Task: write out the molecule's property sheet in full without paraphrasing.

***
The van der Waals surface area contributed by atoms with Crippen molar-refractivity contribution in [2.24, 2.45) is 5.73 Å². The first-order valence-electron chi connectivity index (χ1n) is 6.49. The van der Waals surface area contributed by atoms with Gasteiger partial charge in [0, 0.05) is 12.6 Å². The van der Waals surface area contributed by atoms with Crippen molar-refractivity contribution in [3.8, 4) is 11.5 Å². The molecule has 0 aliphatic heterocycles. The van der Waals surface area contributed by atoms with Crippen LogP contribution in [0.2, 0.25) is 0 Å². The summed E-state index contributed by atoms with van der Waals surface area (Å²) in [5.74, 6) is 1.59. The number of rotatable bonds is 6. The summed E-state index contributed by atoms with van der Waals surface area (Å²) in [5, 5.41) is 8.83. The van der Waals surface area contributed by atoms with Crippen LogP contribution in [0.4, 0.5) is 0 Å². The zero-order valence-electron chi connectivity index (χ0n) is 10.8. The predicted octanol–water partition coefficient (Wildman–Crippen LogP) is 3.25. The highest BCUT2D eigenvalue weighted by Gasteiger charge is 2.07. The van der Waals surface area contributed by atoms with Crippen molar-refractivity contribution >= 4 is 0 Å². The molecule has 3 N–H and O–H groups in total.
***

The van der Waals surface area contributed by atoms with Crippen molar-refractivity contribution in [2.24, 2.45) is 5.73 Å². The first-order valence-electron chi connectivity index (χ1n) is 6.49. The van der Waals surface area contributed by atoms with Gasteiger partial charge in [0, 0.05) is 12.6 Å². The van der Waals surface area contributed by atoms with Crippen molar-refractivity contribution in [3.8, 4) is 11.5 Å². The molecule has 0 aliphatic heterocycles. The van der Waals surface area contributed by atoms with Crippen LogP contribution in [0.2, 0.25) is 0 Å². The summed E-state index contributed by atoms with van der Waals surface area (Å²) in [5.74, 6) is 1.59. The number of rotatable bonds is 6. The summed E-state index contributed by atoms with van der Waals surface area (Å²) in [5, 5.41) is 8.83. The van der Waals surface area contributed by atoms with Crippen LogP contribution in [0.4, 0.5) is 0 Å². The zero-order valence-electron chi connectivity index (χ0n) is 10.8. The predicted octanol–water partition coefficient (Wildman–Crippen LogP) is 3.25. The highest BCUT2D eigenvalue weighted by Gasteiger charge is 2.07. The van der Waals surface area contributed by atoms with Crippen molar-refractivity contribution >= 4 is 0 Å². The molecule has 3 N–H and O–H groups in total.